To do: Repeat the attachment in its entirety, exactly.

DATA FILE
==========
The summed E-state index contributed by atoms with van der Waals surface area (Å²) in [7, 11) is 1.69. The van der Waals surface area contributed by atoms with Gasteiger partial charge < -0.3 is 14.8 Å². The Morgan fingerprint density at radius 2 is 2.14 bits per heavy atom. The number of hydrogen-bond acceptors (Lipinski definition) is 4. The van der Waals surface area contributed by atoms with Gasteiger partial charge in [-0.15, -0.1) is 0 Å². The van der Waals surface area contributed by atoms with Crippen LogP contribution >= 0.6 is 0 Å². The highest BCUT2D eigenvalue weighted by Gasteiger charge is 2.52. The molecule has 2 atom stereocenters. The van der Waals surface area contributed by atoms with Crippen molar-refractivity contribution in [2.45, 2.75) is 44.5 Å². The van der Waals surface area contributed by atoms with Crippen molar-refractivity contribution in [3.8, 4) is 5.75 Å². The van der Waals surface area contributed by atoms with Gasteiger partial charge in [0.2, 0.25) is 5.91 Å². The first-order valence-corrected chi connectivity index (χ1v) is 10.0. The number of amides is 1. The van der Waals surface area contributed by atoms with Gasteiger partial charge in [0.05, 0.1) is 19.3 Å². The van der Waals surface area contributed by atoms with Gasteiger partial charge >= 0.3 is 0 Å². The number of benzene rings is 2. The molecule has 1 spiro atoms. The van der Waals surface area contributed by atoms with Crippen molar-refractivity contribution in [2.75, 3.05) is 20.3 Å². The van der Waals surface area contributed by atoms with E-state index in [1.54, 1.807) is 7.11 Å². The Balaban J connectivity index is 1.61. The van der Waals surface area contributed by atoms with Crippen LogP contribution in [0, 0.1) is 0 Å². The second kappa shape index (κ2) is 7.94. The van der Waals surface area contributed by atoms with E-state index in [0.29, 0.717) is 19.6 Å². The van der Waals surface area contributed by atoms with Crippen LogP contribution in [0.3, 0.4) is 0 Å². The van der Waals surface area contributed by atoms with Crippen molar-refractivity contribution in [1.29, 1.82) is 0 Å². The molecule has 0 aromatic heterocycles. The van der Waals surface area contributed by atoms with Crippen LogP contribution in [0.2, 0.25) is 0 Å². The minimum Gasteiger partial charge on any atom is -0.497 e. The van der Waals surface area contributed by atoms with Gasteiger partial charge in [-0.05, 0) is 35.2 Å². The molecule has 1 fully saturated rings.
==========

The summed E-state index contributed by atoms with van der Waals surface area (Å²) in [7, 11) is 1.69. The van der Waals surface area contributed by atoms with Gasteiger partial charge < -0.3 is 14.8 Å². The Morgan fingerprint density at radius 2 is 2.14 bits per heavy atom. The number of hydrogen-bond acceptors (Lipinski definition) is 4. The van der Waals surface area contributed by atoms with Gasteiger partial charge in [-0.15, -0.1) is 0 Å². The van der Waals surface area contributed by atoms with Crippen LogP contribution >= 0.6 is 0 Å². The highest BCUT2D eigenvalue weighted by Gasteiger charge is 2.52. The molecule has 2 atom stereocenters. The van der Waals surface area contributed by atoms with Crippen molar-refractivity contribution in [2.45, 2.75) is 44.5 Å². The van der Waals surface area contributed by atoms with Crippen molar-refractivity contribution in [3.8, 4) is 5.75 Å². The van der Waals surface area contributed by atoms with Gasteiger partial charge in [0.2, 0.25) is 5.91 Å². The first-order valence-corrected chi connectivity index (χ1v) is 10.0. The number of amides is 1. The van der Waals surface area contributed by atoms with Gasteiger partial charge in [0.05, 0.1) is 19.3 Å². The van der Waals surface area contributed by atoms with Gasteiger partial charge >= 0.3 is 0 Å². The number of benzene rings is 2. The molecule has 1 spiro atoms. The van der Waals surface area contributed by atoms with Crippen molar-refractivity contribution in [2.75, 3.05) is 20.3 Å². The van der Waals surface area contributed by atoms with E-state index in [1.54, 1.807) is 7.11 Å². The Balaban J connectivity index is 1.61. The van der Waals surface area contributed by atoms with Crippen LogP contribution in [0, 0.1) is 0 Å². The second kappa shape index (κ2) is 7.94. The van der Waals surface area contributed by atoms with E-state index in [0.29, 0.717) is 19.6 Å². The van der Waals surface area contributed by atoms with Crippen LogP contribution in [0.3, 0.4) is 0 Å². The van der Waals surface area contributed by atoms with Crippen molar-refractivity contribution in [1.29, 1.82) is 0 Å². The molecule has 0 aromatic heterocycles. The van der Waals surface area contributed by atoms with Crippen LogP contribution in [0.2, 0.25) is 0 Å². The minimum Gasteiger partial charge on any atom is -0.497 e. The van der Waals surface area contributed by atoms with Gasteiger partial charge in [-0.05, 0) is 35.2 Å². The molecule has 1 fully saturated rings.